The experience of living through lockdown has changed people’s ‘wish lists’ for their housing and the areas they live in. Now more than ever, people are locating themselves where they want to live, not where they have to live.
For many, spending far more time than usual between the same four walls has changed their relationship with where they live. It might have felt like an oppressive prison, maybe it inspired cosy nesting, perhaps it was constant bedlam. Good, bad or ugly – or all of the above – many of us will have experienced intensified feelings about home.
But none of this has yet been reflected in the way we as a society talk about homes. The political and media debate is still focused on prices, deposits and affordability but fails to talk about quality and wellbeing. We remain locked into a paradoxical conversation: on the one hand, rising house prices, are taking homeownership further out of reach for a generation of young people whose opportunities are being crushed by Covid-19.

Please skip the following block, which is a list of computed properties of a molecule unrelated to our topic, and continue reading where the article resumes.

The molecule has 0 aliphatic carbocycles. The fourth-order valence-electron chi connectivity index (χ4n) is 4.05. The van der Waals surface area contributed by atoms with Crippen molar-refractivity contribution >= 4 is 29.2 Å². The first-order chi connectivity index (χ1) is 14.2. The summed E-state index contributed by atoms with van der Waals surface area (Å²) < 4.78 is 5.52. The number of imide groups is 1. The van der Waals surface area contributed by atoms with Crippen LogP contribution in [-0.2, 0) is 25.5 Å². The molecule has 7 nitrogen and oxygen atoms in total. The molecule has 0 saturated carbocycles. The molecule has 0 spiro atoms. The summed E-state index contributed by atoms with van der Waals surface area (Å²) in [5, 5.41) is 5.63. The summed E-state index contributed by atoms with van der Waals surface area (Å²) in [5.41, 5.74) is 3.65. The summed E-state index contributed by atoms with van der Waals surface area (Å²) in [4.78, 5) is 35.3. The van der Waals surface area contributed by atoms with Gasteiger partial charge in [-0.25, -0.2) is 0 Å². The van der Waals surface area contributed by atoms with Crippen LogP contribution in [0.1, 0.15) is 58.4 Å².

In the wake of Covid-19 there is an extraordinary opportunity for house builders, architects, designers and urban planners to rethink housing design and placemaking in new developments. What role will sustainability play? And what impacts on our health and wellbeing will our ‘new normal’ have? Can the Covid-19 pandemic be the driver for new housing that delivers more than just a roof over our heads?